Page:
Notes for the ‘Type A’ Rider

Your personality influences everything you do, every day, including how your ride and show your horse. If you classify yourself as a control freak or a perfectionist, you’re not alone. Many high-achieving riders share your affinity for keeping things just so.

Here’s the thing: Your ‘Type A-ness” can be your greatest asset or your biggest downfall as a rider. NRHA Seven Million Dollar Rider Andrea Fappani recognizes that he wouldn’t have achieved every milestone on his way to becoming the highest-money-earning rider in his sport without his attention to detail. However, he remembers when it wasn’t always a favorable attribute.

Andrea Fappani is an NRHA Seven Million Dollar Rider.

“I’m a firm believer that your biggest strength can also be your biggest enemy,” he says. “At a younger age, my need for perfection was a big enemy. I wanted complete control. I spent too much time perfecting things that might not matter as part of the end result. This took time away from working on the things that had a bigger impact.”

But with age and experience comes wisdom. Fappani has found ways to manage his personality and use it to his advantage. Here are his best tips.

Learn More: Joint Care Tips with Andrea Fappani

Listen to Your Horse Every Ride

Fappani says putting in the time to learn about your horse and what he’s telling you allows you to determine what he needs instead of only doing what you decide he needs.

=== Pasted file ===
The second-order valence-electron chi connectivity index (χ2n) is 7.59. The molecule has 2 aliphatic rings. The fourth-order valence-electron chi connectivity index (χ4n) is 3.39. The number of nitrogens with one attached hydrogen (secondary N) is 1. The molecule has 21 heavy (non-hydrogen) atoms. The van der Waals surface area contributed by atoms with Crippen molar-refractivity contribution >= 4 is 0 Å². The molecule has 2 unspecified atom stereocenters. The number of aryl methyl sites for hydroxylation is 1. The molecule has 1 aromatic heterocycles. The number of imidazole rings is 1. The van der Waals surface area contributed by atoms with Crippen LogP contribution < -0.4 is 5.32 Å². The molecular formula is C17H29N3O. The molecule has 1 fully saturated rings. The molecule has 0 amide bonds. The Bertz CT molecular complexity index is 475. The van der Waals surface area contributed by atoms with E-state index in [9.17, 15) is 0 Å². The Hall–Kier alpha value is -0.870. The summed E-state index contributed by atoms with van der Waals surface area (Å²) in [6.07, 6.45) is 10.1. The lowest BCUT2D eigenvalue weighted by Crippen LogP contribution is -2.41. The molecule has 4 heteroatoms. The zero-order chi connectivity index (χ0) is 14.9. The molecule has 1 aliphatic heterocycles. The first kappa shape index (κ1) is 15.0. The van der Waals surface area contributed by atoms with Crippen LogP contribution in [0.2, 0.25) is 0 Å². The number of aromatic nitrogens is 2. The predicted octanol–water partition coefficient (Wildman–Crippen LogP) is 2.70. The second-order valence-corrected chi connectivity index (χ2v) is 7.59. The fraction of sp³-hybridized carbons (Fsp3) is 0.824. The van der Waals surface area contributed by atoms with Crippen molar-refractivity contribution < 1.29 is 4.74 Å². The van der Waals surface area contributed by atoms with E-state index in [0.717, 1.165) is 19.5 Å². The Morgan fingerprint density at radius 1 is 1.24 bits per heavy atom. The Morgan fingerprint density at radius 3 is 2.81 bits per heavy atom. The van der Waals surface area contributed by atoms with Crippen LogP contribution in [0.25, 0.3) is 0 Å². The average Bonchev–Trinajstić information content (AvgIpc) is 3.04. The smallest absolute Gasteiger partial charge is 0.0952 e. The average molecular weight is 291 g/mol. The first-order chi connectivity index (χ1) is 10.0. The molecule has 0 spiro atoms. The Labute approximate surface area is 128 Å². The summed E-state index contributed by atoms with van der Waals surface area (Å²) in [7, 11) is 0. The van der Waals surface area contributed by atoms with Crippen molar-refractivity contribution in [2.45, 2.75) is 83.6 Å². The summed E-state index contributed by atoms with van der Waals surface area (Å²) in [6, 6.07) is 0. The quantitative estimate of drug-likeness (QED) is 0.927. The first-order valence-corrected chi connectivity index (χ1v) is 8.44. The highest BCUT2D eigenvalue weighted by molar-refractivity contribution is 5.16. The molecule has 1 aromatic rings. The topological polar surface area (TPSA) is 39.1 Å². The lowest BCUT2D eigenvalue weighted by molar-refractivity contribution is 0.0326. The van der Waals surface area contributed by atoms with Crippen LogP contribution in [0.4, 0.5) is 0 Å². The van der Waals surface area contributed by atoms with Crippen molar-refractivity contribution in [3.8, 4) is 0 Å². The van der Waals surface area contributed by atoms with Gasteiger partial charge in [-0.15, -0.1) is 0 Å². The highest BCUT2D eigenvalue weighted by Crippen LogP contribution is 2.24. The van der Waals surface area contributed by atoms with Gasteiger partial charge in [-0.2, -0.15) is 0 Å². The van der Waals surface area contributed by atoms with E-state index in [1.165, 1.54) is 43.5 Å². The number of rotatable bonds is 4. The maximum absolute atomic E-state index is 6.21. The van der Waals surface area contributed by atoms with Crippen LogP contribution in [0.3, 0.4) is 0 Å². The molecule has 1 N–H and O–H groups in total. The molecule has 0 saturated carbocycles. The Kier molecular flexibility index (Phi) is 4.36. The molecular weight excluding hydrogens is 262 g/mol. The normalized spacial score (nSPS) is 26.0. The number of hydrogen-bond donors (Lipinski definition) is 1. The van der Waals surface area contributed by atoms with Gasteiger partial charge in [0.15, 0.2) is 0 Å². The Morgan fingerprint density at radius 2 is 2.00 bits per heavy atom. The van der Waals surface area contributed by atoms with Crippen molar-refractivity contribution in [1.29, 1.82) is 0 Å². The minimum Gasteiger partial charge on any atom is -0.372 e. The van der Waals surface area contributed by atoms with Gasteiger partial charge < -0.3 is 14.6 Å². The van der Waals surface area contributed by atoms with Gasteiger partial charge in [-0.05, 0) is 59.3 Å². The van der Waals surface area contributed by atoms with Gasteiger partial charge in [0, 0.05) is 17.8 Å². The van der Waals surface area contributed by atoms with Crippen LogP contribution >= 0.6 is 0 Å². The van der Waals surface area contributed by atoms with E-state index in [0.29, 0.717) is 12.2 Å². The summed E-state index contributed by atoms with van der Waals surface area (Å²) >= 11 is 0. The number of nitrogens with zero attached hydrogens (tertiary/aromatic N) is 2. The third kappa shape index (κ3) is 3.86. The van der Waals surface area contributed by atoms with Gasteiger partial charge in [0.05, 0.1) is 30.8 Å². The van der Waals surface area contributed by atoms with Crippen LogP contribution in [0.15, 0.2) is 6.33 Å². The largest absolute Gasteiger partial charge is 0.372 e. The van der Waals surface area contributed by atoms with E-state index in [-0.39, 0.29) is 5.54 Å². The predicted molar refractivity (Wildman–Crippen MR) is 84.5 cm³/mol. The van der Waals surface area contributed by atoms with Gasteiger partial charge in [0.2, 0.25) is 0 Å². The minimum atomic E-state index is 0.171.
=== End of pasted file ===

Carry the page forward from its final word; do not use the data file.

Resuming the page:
“If I’m not paying attention to my horse because I think I already know him, I might not notice when he’s having an off day—or a great day,” he says. “Horses are just like people and have good days and bad days. If I focus on working where my horse is that day and improving from that spot, things get better every day.”

Separate Physical and Mental

“I can’t expect to control my horse’s mind all the time,” Fappani shares. “He might be feeling fresh or dull from one day to the next. His mind won’t be the same every day. What I can expect is softness and body control. That helps me let go. I know that if I do the right job at 2 and 3 years old, I’ll have that body control. So, I don’t need to control his mind.”

Take (and Give) a Break

Fappani is clear in his commitment to giving his horses time off—a day off, turnout, and relaxation.

Additionally, he advises knowing when to let go. Particularly at an event when the stakes are high and your perfectionist tendencies could work against you.

“Clear your mind and ride the horse you have,” he says. “I try to relax at the horse shows and not overthink anything. I do the work at home, and nothing I do at the show will allow a quick change if something isn’t ready. And I treat every ride the same, no matter the stakes, and try to do a little better every time. With this approach, you can help your horse’s mindset, too.”

Try the Other Side

While you can’t change who you are at your core, Fappani says you can make yourself move out of your perfectionist mindset from time to time.

“I make myself let go,” he says. “Forcing myself to do that adds balance to my mindset. You can’t change who you are—or who your horse is—but you must force yourself to put a little of your opposite into your routine.”

Bonus tip for those who aren’t control freaks: “Make a diary of each horse and keep notes to help you really focus; train yourself to be more detailed. It’ll help you feel more prepared.”

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